German Chancellor Angela Merkel’s party was in the lead after the first state poll in a general election year, initial
results have shown, but the race for a ruling coalition rested on a knife-edge.
Preliminary results from Lower Saxony on public television showed Merkel’s Christian Democrats (CDU) ahead with around 36 percent and their coalition partners for the last decade, the Free Democrats (FDP), with about 10 percent in Sunday’s elections.
Citizens in the northern state began voting at 07:00 GMT, in what had been predicted to be a close battle between Merkel’s centre-right coalition and the Social Democrat (SPD)-Greens opposition.
In exit polls released after voting ended at 1700 GMT, CDU remained the biggest party in Lower Saxony with about 36 per cent while their FDP allies beat all expectations with 10 per cent.
About 6.1 million people were eligible to vote for the new state legislature.
Led by David McAllister, state premier, the CDU and their Free Democrat allies had drawn even in opinion polls with their opponents, each on 46 per cent, even though the centre-right trailed by 13 points in voter surveys through mid-2012.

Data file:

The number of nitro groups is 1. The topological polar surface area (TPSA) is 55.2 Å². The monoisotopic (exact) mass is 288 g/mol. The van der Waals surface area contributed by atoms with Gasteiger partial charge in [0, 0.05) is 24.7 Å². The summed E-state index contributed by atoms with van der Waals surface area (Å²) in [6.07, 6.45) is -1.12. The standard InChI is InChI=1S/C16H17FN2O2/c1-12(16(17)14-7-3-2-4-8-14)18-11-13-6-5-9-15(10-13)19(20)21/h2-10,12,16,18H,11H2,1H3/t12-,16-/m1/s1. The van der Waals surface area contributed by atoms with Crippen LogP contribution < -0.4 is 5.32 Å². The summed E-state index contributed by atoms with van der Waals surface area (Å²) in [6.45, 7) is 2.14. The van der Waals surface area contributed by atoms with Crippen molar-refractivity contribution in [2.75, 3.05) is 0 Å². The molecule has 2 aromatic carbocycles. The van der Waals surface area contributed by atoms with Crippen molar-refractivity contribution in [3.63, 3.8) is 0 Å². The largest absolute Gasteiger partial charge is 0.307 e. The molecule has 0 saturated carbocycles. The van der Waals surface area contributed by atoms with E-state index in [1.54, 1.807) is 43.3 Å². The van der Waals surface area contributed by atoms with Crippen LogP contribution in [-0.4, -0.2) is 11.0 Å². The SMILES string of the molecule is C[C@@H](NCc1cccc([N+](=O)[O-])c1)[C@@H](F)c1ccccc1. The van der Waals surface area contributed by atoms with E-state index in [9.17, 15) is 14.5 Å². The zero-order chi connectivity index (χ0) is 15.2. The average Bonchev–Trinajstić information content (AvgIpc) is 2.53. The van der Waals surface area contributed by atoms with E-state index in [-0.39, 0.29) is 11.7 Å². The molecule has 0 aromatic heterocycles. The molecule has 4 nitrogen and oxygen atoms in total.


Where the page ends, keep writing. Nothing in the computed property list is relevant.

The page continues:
“The winds in Lower Saxony have turned and you can feel that everywhere you go,” McAllister told German TV after a rally.
Merkel, the most popular politician in Germany thanks to her handling of the eurozone debt crisis, hopes a victory for the centre-right in Lower Saxony, an industrial and farming heartland, would give her re-election campaign a boost ahead of the September federal vote.
The comeback in Lower Saxony has turned Germany’s fourth-most populous state – a genuine swing state – into a ferocious battleground with Merkel appearing seven times to campaign with McAllister, the West Berlin-raised son of a British soldier.
The SPD and the Greens, who had long been comfortably ahead of the centre-right incumbents in polls, have watched as their lead has evaporated. Stephan Weil, the local SPD leader, has been hurt by gaffes of Peer Steinbrueck, the SPD chancellor candidate.
In a sign of the party’s nerves, Steinbrueck and Sigmar Gabriel, the SPD leader, met privately on Friday to discuss how to react to a defeat, German media reported.